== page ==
But that's not all. On Sunday and Tuesday this week she appears in a CBS miniseries as well, "Sidney Sheldon's Windmills of the Gods," with Jaclyn Smith and Robert Wagner. Meyers plays Beth, the teen-age daughter of Smith's character, Mary Ashley, who is uprooted when her mother is appointed American ambassador to Romania.

In real life, the challenge for Meyers is juggling both her lives, as a student and as an actress. Unlike former Yalies Jodie Foster and Jennifer Beals and recent Princeton graduate Brooke Shields, Meyers is still appearing on a continuing television series.

"It's working," she insisted. "We film in New York." Meyers takes the train into the city "every other week -- it's not really a set schedule. Tuesdays and Thursdays first semester I only had one class."

Her co-star, Allison Smith, is also a college freshman, attending New York University. They play the daughters of Kate McArdle (Susan Saint James) and Allie Lowell (Jane Curtin), single mothers and long-time friends who share a Greenwich village brownstone.

This year, when Meyers went to Yale, her character, Emma McArdle, went to live in a college dorm. Smith's character, Jenny Lowell, had to stay home with little brother Chip (Frederick Koehler).

Meyers, who is 18, enrolled in archaeology, English, French and psychology the first semester. The university also provided her with three roommates who aren't impressed with her celebrity and keep her on an even keel, she said.

"Yale -- it's great, it's wonderful," said Meyers. "I visited twice, and I loved it ... the whole system: the courses, the housing, the people. Also, it was close to New York so I could commute."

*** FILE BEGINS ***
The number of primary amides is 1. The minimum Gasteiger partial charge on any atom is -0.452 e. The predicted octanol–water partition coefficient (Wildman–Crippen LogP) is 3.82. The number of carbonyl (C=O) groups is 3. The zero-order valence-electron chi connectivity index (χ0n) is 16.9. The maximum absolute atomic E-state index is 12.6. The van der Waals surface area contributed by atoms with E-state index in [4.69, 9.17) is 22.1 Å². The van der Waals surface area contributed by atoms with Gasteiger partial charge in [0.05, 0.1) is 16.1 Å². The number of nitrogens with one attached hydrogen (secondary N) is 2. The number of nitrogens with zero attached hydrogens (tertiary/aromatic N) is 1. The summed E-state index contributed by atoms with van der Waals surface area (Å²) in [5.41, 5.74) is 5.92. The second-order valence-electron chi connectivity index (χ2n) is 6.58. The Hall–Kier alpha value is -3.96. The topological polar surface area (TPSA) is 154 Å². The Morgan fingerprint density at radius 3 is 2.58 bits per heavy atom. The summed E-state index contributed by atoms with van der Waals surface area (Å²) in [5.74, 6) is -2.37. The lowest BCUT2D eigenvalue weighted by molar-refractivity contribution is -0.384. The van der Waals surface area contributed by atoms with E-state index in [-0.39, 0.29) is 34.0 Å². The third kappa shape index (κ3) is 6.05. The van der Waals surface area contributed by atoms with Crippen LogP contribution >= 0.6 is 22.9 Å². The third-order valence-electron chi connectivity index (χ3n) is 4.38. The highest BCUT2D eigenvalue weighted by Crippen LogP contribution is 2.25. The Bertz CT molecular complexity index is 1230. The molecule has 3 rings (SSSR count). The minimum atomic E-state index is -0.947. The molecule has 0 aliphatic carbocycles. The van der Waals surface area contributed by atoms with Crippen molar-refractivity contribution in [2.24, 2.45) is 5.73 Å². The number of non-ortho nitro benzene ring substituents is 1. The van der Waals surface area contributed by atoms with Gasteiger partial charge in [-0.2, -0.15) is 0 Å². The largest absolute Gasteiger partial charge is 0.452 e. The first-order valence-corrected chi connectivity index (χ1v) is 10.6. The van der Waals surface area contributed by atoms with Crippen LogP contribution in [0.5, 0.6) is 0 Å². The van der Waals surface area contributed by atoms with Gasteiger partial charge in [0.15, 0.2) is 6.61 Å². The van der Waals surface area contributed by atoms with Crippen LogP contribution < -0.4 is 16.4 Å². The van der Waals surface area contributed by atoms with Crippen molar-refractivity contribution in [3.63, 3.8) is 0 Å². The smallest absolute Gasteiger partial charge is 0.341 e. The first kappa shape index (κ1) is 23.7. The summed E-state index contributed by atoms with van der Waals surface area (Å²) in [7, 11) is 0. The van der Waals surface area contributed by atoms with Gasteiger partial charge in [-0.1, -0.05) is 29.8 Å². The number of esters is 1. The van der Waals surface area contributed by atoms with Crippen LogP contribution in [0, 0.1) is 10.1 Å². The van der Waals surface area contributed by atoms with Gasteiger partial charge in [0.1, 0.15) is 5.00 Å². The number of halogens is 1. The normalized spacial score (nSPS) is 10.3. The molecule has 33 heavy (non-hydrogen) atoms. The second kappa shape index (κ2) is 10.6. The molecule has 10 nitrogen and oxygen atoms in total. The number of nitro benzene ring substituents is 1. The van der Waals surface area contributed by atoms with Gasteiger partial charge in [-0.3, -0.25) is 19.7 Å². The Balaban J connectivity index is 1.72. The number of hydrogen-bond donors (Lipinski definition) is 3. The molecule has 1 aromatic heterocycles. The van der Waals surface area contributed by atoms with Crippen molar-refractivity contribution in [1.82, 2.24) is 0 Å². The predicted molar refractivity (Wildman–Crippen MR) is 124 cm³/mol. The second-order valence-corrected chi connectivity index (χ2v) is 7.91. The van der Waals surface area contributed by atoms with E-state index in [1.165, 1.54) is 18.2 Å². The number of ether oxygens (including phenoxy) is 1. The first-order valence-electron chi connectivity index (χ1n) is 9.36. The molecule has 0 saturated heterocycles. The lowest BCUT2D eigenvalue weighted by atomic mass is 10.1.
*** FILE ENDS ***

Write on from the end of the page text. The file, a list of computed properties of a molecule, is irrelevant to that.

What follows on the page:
Meyers is strong for New York, having started working there at age 6, she said, when the Ford Modeling Agency started a children's division. "They came to my school because they needed people, and from there I did commercials and modeling and when I was 12, 'Author! Author!' {a 1982 film with Al Pacino and Dyan Cannon}. I did a lot of different TV movies and things like that."

All her TV movies, like the series, have been on CBS. In 1985 she made two, "Kids Don't Tell," about child molestation, and "Picking Up the Pieces," about an abused wife's quest for self-esteem. The previous year she was cast in "License to Kill," the story of the family of a high school girl killed by a drunk driver, and in 1983 in "Running Out," about a woman who comes back to the husband and daughter she abandoned earlier.

"My mom {Taro Meyers} is an actress and she sings and writes, but I never thought of it as a show-biz family. My mom, she was a great support, taking care of so many things, like coordinating in high school so I could work. She helped, but it was never anything that was pushed."

But, back to Yale: "I'm not at all fluent in French, but I will be soon -- I'm determined. I'd like to go to Europe to study ... But everything's great." And how's life at "Kate & Allie"? "Oh, I love it. I just love the people there."

An Article from The New York Times

Those Two 80s Heroines, Tough as Toenails
Published: January 7, 2007

ABOUT the time Cagney and Lacey were having their groundbreaking heart-to-heart talks in the ladies room of the precinct house, another pair of New York women were also meeting on the sly to kvetch: in the laundry room of a Greenwich Village brownstone.